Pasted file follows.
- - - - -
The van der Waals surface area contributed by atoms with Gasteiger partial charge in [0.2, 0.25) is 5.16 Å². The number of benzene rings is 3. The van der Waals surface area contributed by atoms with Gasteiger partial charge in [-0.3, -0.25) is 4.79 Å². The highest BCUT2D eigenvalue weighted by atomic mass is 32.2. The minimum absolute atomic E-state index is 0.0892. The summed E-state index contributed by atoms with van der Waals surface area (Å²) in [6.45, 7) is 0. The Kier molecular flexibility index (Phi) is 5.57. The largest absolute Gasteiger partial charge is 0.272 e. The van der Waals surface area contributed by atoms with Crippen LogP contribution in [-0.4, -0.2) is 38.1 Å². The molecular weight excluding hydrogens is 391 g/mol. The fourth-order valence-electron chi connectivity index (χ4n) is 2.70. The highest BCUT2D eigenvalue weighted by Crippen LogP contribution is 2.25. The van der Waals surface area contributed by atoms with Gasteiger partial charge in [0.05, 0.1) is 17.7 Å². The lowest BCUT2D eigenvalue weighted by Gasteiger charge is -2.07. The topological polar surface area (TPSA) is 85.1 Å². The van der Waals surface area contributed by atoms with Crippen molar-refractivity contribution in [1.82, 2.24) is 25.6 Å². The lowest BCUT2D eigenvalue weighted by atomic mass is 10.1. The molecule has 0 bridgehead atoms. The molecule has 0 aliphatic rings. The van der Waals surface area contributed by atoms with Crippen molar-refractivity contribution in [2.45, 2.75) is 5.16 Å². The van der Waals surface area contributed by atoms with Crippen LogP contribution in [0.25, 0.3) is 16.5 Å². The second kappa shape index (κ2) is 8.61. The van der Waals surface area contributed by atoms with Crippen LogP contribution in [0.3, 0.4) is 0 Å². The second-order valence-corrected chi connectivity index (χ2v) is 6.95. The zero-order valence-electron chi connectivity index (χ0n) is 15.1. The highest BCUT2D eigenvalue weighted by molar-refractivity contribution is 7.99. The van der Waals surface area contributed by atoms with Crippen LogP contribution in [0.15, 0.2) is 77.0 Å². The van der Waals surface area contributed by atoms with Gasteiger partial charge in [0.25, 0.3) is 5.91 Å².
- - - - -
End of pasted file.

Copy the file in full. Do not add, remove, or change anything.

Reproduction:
The van der Waals surface area contributed by atoms with Gasteiger partial charge in [0.2, 0.25) is 5.16 Å². The number of benzene rings is 3. The van der Waals surface area contributed by atoms with Gasteiger partial charge in [-0.3, -0.25) is 4.79 Å². The highest BCUT2D eigenvalue weighted by atomic mass is 32.2. The minimum absolute atomic E-state index is 0.0892. The summed E-state index contributed by atoms with van der Waals surface area (Å²) in [6.45, 7) is 0. The Kier molecular flexibility index (Phi) is 5.57. The largest absolute Gasteiger partial charge is 0.272 e. The van der Waals surface area contributed by atoms with Crippen LogP contribution in [-0.4, -0.2) is 38.1 Å². The molecular weight excluding hydrogens is 391 g/mol. The fourth-order valence-electron chi connectivity index (χ4n) is 2.70. The highest BCUT2D eigenvalue weighted by Crippen LogP contribution is 2.25. The van der Waals surface area contributed by atoms with Gasteiger partial charge in [0.05, 0.1) is 17.7 Å². The lowest BCUT2D eigenvalue weighted by Gasteiger charge is -2.07. The topological polar surface area (TPSA) is 85.1 Å². The van der Waals surface area contributed by atoms with Crippen molar-refractivity contribution in [1.82, 2.24) is 25.6 Å². The lowest BCUT2D eigenvalue weighted by atomic mass is 10.1. The molecule has 0 bridgehead atoms. The molecule has 0 aliphatic rings. The van der Waals surface area contributed by atoms with Crippen molar-refractivity contribution in [2.45, 2.75) is 5.16 Å². The van der Waals surface area contributed by atoms with Crippen LogP contribution in [0.25, 0.3) is 16.5 Å². The second kappa shape index (κ2) is 8.61. The van der Waals surface area contributed by atoms with Crippen LogP contribution in [0.3, 0.4) is 0 Å². The second-order valence-corrected chi connectivity index (χ2v) is 6.95. The zero-order valence-electron chi connectivity index (χ0n) is 15.1. The highest BCUT2D eigenvalue weighted by molar-refractivity contribution is 7.99. The van der Waals surface area contributed by atoms with Crippen LogP contribution in [0.15, 0.2) is 77.0 Å². The van der Waals surface area contributed by atoms with Gasteiger partial charge in [0.25, 0.3) is 5.91 Å².